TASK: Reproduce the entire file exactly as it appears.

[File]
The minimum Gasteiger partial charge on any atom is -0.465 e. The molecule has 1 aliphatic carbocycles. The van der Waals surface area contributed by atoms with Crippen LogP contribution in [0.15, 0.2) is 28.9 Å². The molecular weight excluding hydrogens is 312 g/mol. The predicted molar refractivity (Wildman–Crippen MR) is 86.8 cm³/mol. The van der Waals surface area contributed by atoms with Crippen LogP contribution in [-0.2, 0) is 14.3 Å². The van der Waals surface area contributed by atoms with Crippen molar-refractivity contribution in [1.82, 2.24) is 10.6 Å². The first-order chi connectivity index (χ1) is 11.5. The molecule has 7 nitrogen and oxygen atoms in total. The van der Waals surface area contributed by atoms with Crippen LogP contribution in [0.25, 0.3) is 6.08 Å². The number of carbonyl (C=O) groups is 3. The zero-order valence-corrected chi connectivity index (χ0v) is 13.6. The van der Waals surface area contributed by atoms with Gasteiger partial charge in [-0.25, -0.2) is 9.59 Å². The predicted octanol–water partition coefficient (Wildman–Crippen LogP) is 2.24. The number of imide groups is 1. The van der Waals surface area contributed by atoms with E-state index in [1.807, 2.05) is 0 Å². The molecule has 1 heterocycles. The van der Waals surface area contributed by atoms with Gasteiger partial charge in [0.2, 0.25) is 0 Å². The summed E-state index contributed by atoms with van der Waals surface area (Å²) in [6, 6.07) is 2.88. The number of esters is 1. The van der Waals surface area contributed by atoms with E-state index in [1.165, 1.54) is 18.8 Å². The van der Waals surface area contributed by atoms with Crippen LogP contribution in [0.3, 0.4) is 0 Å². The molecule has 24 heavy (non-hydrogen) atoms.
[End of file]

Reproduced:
The minimum Gasteiger partial charge on any atom is -0.465 e. The molecule has 1 aliphatic carbocycles. The van der Waals surface area contributed by atoms with Crippen LogP contribution in [0.15, 0.2) is 28.9 Å². The molecular weight excluding hydrogens is 312 g/mol. The predicted molar refractivity (Wildman–Crippen MR) is 86.8 cm³/mol. The van der Waals surface area contributed by atoms with Crippen LogP contribution in [-0.2, 0) is 14.3 Å². The van der Waals surface area contributed by atoms with Crippen molar-refractivity contribution in [1.82, 2.24) is 10.6 Å². The first-order chi connectivity index (χ1) is 11.5. The molecule has 7 nitrogen and oxygen atoms in total. The van der Waals surface area contributed by atoms with Crippen LogP contribution in [0.25, 0.3) is 6.08 Å². The number of carbonyl (C=O) groups is 3. The zero-order valence-corrected chi connectivity index (χ0v) is 13.6. The van der Waals surface area contributed by atoms with Gasteiger partial charge in [-0.25, -0.2) is 9.59 Å². The predicted octanol–water partition coefficient (Wildman–Crippen LogP) is 2.24. The number of imide groups is 1. The van der Waals surface area contributed by atoms with E-state index in [1.807, 2.05) is 0 Å². The molecule has 1 heterocycles. The van der Waals surface area contributed by atoms with Gasteiger partial charge in [0.2, 0.25) is 0 Å². The summed E-state index contributed by atoms with van der Waals surface area (Å²) in [6, 6.07) is 2.88. The number of esters is 1. The van der Waals surface area contributed by atoms with E-state index in [1.165, 1.54) is 18.8 Å². The van der Waals surface area contributed by atoms with Crippen LogP contribution in [0.3, 0.4) is 0 Å². The molecule has 24 heavy (non-hydrogen) atoms.